Navigating the Sea of Staffing Requirements

Posted by Heather Villa, CMA, MBA, MSM on October 07, 2009 in: Bookkeeping & Accounting, Business - Plain & Simple

No matter how small you may intend to keep your business, at some point you will need to consider hiring employees. And if you have employees, you’ll incur paperwork!

While you should obtain legal counsel when hiring staff – since legal requirements vary from state to state and municipality to municipality – this article provides an overview of the paperwork you’ll likely need to handle. 

Business License/Certificate: If you originally organized your business structure as a one-person operation, your current license and certificate may not be sufficient. Contact the agency where you initially filed to inquire as to whether you will need additional documentation when hiring employees.

Job Application/Identification Documents/Other Paperwork: Depending on your type of business and the area in which you live, you may be required to keep employee files. The requirements for these files may include a formal job application, copies of identifying documents, trade certificates, college degrees and any number of other documents. Even if these documents are not required in your state, they may become necessary should disputes arise. Speak with a qualified small business professional or an attorney to develop an employee records system that is accurate and contains all necessary documentation.

Business Liability Insurance: When you selected business liability insurance, you chose a policy that was right for your company at that time. However, bringing in employees often increases risk. Speak with your insurance agency to determine whether you need to raise your coverage. Also speak with an attorney about liability for your employees’ actions. For example, if an employee steals from your company? Will the insurance cover it? What if an employee steals from your customer? Will your company be liable?

Workers Compensation Insurance: Workers compensation is another important concern. If your employee is injured on the job, the company may be held responsible for his medical treatment. Be sure that you carry sufficient workers compensation insurance.

The topic of business insurance is extremely complicated. It is highly recommended that you work with an insurance agent that specializes in small businesses, as well as a qualified attorney, to ensure that you are carrying proper insurance.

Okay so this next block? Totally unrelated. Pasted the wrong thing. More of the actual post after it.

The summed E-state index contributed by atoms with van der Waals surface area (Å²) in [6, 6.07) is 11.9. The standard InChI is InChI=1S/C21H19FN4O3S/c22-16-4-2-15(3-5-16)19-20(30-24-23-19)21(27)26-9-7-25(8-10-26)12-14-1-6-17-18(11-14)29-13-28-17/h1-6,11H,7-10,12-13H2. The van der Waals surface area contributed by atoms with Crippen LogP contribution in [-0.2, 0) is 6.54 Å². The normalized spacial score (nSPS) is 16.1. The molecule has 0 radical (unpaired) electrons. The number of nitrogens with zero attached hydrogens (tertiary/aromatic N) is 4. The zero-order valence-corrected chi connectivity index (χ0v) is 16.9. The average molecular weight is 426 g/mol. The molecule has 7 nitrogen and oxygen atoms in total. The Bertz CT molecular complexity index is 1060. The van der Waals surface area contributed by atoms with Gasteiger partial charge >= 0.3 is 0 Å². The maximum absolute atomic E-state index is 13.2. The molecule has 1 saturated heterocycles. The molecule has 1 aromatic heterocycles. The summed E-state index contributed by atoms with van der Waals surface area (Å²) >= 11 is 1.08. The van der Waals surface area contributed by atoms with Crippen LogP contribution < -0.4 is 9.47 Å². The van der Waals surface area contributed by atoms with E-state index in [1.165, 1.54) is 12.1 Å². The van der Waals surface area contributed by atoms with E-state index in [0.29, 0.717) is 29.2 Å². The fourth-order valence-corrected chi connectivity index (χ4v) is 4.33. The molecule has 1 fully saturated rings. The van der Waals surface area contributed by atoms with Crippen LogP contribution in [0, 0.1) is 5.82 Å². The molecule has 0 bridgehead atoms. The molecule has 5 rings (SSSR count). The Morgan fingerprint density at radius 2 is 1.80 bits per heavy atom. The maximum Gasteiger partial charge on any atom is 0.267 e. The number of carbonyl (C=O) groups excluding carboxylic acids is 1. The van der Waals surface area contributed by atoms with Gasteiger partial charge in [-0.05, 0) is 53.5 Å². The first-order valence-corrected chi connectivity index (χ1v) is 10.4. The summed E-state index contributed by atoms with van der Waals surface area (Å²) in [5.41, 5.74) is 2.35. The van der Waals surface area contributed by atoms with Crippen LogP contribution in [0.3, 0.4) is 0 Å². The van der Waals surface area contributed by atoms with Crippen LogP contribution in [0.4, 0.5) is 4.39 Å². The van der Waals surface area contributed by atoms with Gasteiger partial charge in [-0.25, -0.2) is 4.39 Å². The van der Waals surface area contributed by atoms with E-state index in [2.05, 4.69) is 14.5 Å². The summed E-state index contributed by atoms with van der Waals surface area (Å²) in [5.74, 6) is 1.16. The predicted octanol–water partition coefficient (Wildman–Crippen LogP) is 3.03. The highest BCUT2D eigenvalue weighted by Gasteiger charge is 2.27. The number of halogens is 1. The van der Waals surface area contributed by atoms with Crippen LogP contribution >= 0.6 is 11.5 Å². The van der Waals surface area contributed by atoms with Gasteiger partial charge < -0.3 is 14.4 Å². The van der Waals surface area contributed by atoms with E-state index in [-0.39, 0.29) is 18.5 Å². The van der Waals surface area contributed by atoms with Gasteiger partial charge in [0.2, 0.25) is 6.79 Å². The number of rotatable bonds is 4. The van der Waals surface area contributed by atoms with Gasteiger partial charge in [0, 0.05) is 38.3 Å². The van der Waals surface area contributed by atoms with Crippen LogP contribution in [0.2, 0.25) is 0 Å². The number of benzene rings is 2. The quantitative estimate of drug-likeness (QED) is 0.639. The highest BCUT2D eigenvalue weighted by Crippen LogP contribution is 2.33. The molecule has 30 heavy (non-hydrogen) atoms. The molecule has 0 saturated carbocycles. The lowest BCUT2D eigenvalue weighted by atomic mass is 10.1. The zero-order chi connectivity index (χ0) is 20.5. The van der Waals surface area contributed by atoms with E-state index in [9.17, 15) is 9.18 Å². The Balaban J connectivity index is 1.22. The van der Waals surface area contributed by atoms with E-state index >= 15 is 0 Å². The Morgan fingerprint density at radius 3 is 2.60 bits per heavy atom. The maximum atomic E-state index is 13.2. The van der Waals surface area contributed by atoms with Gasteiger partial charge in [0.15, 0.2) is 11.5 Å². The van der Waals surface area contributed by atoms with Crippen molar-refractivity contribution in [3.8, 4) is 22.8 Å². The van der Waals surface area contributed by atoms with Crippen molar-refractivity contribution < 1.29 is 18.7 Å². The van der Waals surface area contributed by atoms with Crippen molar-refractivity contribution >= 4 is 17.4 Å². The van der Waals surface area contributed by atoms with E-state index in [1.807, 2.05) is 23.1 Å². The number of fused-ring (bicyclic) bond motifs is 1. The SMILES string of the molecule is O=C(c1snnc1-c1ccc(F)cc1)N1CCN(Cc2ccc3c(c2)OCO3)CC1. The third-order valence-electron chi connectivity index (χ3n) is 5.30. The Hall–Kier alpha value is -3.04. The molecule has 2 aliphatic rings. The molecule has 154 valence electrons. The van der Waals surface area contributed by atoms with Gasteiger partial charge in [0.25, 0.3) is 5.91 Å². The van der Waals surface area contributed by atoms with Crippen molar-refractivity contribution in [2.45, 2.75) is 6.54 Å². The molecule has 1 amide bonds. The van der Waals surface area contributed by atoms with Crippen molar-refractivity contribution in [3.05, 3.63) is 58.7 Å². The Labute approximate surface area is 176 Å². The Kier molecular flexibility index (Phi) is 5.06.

Employee Taxes: From Social Security and Medicare to income tax, you may be responsible for tax withholdings from your employees’ paychecks. Tax law is specific, detailed and ever-changing. The penalties for errors may be severe. Never attempt to set up employee withholding without speaking with a qualified professional such as a CPA or tax attorney.

Obtaining Outside Help

If the tasks involved in setting up and maintaining personnel records, tax withholding and other paperwork seem daunting, you have other options. You can still “staff” your organization but you can staff it with outsource professionals who work virtually. This might include freelancers, contractors, and virtual assistants. Today’s internet makes your organization’s positions as easy to do online as they are to do in your office.

If you think that you will eventually need to hire onsite staff instead of virtual staff, outsourcing your work is a cost effective way of scaling up if you’re not yet ready to bring staff into the office. In a way, it’s the step between solopreneur and business owner/manager.

There will come a point when you need to staff up, and you might eventually have to navigate the sea of paperwork and requirements. When you do, these guidelines (along with the counsel of an accountant and attorney) will help you. And in the meantime, a cost effective intermediate step is to outsource to freelancers and virtual assistants.

About the author: Heather Villa, MBA CMA MSM, is a Business Coach and Entrepreneur. She helps business owners achieve success in operations, productivity, project management, and social media. Read her other articles at and visit for more information.

Disclaimer: © 2009 Heather Villa. Permission is granted to repost this article. Article must be published in its entirety, including author bio, and all links must remain intact.

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